I'm presenting a talk on troubleshooting OS X and iOS for a Mac user group next month, and I was surprised to hear that several members thought a "hard reset" or force restart of an iPhone or iPad is a useful troubleshooting procedure. They suggested that it does some sort of clearing of caches or resetting of [insert hand waving here] which is different from simply shutting the device off and turning it back on.

I've searched pretty deeply across Apple's support site, the Apple discussion forums, the popular Apple news websites, and sites offering Apple tech tips and I haven't found any corroboration.

To clarify the answer I'm seeking, I'm particularly looking for firsthand knowledge (i.e. "Apple told me a force restart does foo") or a published reference that confirms one way or the other.

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    I know I've had Apple techs ask me to do this AFTER a soft restart, though it never resolved any problems for me a soft restart didn't, so at a minimum it's non-harmful Commented Nov 19, 2015 at 15:36
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    @agentroadkill It is dangerous to not let apps and the system close files, save state before shutting down. Yes, lots of checks are built in to correct system corruption that creeps in when you do this, but nothing will fix corrupt photos or other data files when you harm them by pulling the plug on a running OS. The odds of harm here aren't as bad as spinning the barrel and pulling the trigger on a gun with one bullet, but saying you dodged an issue doesn't make this non-harmful in the general sense.
    – bmike
    Commented Nov 19, 2015 at 16:34
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    There was a time (iOS 4) when a hard reset did do something. Many iPhone 3 users, including me, had significant performance problems after the iOS 4.0 upgrade and a hard reset really did make a huge improvement (I can attest to this). However I don't know exactly what the hard reset did or if this behavior persists in the latest iOS version (9). Based on the answers so far, it seems not.
    – Keith
    Commented Nov 19, 2015 at 20:53
  • It does make sense that the procedure is different. As of iOS15 apple has implemented the "iPhone Findable After Power Off" feature which makes the phone still send location pings even when turned off. this means the phone doesn't actually turn off completly when you "turn it off", some core or other co-processor must still be alive. Turning the phone off using the "hard reset" method should cut the power to the whole system (just as removing the battery would, as long as nothing is backed with a second battery).
    – gkpln3
    Commented Nov 11, 2021 at 11:02

4 Answers 4


A force restart is at the hardware level, not the software level. This means that even if iOS is completely frozen or in a different mode altogether (such as DFU Mode, Recovery Mode, or Restore Mode), you can still perform a force restart. It does nothing more than cut the power and turn the device back on again. This means that it doesn't clear any caches or reset anything. A regular restart actually does more than a force restart.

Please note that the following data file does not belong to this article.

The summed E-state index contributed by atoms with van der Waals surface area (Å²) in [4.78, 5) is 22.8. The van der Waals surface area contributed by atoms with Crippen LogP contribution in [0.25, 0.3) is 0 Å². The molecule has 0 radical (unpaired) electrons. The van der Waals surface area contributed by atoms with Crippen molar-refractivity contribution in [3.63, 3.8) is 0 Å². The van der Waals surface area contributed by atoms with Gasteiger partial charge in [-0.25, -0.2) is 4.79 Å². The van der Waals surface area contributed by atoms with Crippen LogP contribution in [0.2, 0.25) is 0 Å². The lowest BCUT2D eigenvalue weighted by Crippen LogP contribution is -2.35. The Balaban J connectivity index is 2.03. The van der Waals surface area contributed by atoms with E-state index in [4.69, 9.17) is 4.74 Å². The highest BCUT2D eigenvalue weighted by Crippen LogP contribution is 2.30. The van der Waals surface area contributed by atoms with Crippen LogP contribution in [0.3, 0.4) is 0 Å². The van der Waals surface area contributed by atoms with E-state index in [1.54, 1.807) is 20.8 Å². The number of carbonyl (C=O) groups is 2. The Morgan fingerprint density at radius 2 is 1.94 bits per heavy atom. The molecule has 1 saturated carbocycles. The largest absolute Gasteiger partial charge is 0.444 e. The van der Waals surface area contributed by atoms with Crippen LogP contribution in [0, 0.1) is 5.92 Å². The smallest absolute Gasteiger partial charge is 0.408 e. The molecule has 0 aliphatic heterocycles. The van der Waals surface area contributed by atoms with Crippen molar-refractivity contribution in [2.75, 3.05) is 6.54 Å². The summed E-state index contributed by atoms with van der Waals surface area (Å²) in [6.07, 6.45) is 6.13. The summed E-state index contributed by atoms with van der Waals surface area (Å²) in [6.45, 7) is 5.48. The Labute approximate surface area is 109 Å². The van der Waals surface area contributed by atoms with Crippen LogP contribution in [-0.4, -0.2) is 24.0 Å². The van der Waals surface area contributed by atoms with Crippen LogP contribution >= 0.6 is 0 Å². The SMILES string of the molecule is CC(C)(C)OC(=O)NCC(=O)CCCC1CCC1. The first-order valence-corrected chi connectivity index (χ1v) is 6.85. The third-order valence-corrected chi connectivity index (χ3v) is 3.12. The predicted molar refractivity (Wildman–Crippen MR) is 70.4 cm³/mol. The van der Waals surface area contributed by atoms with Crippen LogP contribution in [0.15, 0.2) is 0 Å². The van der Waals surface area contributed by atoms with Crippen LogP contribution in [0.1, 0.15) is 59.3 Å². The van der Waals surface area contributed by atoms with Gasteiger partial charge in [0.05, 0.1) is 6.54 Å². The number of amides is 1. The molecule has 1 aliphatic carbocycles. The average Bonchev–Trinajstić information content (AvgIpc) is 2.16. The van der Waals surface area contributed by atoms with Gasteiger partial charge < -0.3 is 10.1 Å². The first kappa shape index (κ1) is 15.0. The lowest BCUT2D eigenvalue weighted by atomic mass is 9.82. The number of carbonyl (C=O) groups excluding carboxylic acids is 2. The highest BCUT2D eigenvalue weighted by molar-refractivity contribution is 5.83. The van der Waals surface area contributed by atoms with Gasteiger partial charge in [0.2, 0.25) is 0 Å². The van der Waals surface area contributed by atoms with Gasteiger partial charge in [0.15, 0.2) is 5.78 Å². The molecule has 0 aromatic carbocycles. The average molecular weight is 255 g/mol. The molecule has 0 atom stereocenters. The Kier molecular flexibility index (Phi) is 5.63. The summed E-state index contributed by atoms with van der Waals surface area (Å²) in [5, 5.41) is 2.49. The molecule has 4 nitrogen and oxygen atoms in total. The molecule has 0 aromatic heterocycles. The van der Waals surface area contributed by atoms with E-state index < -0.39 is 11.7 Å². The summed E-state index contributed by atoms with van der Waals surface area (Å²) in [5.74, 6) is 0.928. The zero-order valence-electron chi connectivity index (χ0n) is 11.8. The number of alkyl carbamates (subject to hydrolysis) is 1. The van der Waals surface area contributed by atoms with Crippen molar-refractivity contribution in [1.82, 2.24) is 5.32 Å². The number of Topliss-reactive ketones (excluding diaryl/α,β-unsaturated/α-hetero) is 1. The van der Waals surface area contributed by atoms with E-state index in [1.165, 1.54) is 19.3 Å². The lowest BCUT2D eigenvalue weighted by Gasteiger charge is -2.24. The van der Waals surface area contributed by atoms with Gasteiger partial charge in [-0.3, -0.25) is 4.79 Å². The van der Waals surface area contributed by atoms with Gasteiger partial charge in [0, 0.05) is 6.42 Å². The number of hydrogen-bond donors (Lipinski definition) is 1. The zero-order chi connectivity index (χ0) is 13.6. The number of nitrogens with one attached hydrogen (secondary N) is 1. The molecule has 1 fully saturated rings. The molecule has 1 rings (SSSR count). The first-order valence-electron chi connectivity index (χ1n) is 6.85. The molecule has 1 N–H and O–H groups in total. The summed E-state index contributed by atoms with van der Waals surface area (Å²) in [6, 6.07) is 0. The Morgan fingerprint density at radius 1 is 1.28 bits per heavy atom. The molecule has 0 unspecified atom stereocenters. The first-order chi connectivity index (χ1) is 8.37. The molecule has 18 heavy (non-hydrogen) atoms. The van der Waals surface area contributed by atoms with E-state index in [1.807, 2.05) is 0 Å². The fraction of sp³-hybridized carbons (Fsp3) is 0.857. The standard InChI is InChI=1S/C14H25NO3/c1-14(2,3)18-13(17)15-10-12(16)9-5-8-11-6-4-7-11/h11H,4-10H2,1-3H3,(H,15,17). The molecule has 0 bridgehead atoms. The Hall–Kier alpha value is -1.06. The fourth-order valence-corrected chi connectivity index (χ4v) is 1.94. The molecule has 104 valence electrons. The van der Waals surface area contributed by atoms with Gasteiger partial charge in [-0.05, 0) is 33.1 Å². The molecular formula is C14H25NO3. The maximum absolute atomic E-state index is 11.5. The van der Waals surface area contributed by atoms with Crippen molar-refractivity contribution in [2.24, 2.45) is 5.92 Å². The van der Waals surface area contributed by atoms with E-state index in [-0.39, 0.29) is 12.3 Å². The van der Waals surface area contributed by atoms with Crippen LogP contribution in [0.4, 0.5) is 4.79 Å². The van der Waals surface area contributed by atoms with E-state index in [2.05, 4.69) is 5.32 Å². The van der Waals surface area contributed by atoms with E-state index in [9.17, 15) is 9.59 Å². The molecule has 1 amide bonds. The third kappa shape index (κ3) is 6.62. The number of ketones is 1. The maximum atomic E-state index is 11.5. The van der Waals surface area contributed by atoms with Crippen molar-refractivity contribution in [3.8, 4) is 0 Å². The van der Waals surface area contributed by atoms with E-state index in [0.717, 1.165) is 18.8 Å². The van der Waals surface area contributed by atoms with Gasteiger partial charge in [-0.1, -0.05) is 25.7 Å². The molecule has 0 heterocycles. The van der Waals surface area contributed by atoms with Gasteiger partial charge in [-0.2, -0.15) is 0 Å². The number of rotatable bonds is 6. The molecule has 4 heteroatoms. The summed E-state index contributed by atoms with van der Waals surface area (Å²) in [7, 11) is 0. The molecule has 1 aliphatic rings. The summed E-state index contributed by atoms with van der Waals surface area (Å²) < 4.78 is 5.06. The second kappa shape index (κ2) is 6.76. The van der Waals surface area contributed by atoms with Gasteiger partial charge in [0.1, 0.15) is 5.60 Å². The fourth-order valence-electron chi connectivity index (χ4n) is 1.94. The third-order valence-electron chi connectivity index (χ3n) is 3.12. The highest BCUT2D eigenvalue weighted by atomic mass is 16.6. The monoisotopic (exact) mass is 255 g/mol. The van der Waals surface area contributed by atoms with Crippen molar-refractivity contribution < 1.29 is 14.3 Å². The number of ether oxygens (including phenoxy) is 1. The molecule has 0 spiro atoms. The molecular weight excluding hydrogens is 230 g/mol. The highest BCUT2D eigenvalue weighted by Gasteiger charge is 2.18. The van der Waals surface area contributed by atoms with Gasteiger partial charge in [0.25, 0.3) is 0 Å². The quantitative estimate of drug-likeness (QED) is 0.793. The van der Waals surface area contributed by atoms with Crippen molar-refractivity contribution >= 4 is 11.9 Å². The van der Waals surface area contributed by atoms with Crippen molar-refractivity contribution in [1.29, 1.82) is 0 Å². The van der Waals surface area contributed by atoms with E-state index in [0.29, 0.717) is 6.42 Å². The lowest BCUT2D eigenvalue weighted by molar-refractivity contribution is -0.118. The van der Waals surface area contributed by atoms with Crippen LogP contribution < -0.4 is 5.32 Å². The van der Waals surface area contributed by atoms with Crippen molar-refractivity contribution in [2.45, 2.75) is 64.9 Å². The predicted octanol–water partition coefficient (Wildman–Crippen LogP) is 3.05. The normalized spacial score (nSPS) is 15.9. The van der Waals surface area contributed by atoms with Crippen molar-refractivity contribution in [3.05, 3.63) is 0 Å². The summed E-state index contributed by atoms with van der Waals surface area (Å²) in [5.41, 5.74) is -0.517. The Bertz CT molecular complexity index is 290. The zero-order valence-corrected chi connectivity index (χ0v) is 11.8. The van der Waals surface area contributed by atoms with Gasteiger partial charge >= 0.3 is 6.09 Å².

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    This is exactly what I assume happens. It's certainly possible that iOS notices on startup that it was shutdown unexpectedly and runs some additional procedures. My guess is that it doesn't do anything it wouldn't do on a normal boot, but I'd love some stronger confirmation either way.
    – Adam Rice
    Commented Nov 20, 2015 at 16:19
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    @AdamRice If I ever find any information that says otherwise, I will update my answer, but in all of my research, I haven't found anything. Commented Oct 3, 2016 at 19:39

The "Hard Reset" is a useful troubleshooting feature, because it's very often the only way to restart an iOS device that's malfunctioning. Normally it isn't advisable to do it for the same reason as on a Mac: it may cause corruption. But it's definitely a useful thing to know how to do for the times you need it. It actually does less than a regular restart, because it prevents the OS from following normal shutdown procedures. Not a great thing to do on a regular basis and there are better ways to force a filesystem check of the device without potentially causing data files to be left in an inconsistent state.


You might find this article by an Apple employee useful:


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    – fsb
    Commented Oct 17, 2016 at 13:41

First-hand experience (yes, in 2021): I was facing some issues charging with MagSafe (both MagSafe Battery Pack and MagSafe Charger). Basically, the device gets hot once you charge it to 80%, and stops charging there. Tried disabling Optimized Charging but to no effect. Also, if you keep it on MagSafe at 80%, does not charge but instead slowly drains the device – which was not in use. Drops to 79, 78, 77, 76% etc. Strangely, Lightning cable charging still works.

Device restarts did not improve the situation, already on the latest version of iOS (confirmed to support MagSafe accessories). I might not have done factory reset in quite a while.

I gave it a shot going to Apple Support chat, hoping I won’t get turned down or told to do a factory reset (unlucky, this happened just after the 1-year warranty coverage ended). Basically was told to try this!! Press volume up, press volume down, hold the sleep/wake button till you see the Apple. It worked. The device immediately charged to 100% as expected, the next few days it was back to fine again.

Here’s the advice, pasted verbatim:

  1. Press and quickly release the volume up button.
  2. Press and quickly release the volume down button.
  3. Press and hold the side button until you see the Apple logo.

iOS: 15.1
iPhone 12 (i.e. the first iPhone line built for MagSafe)

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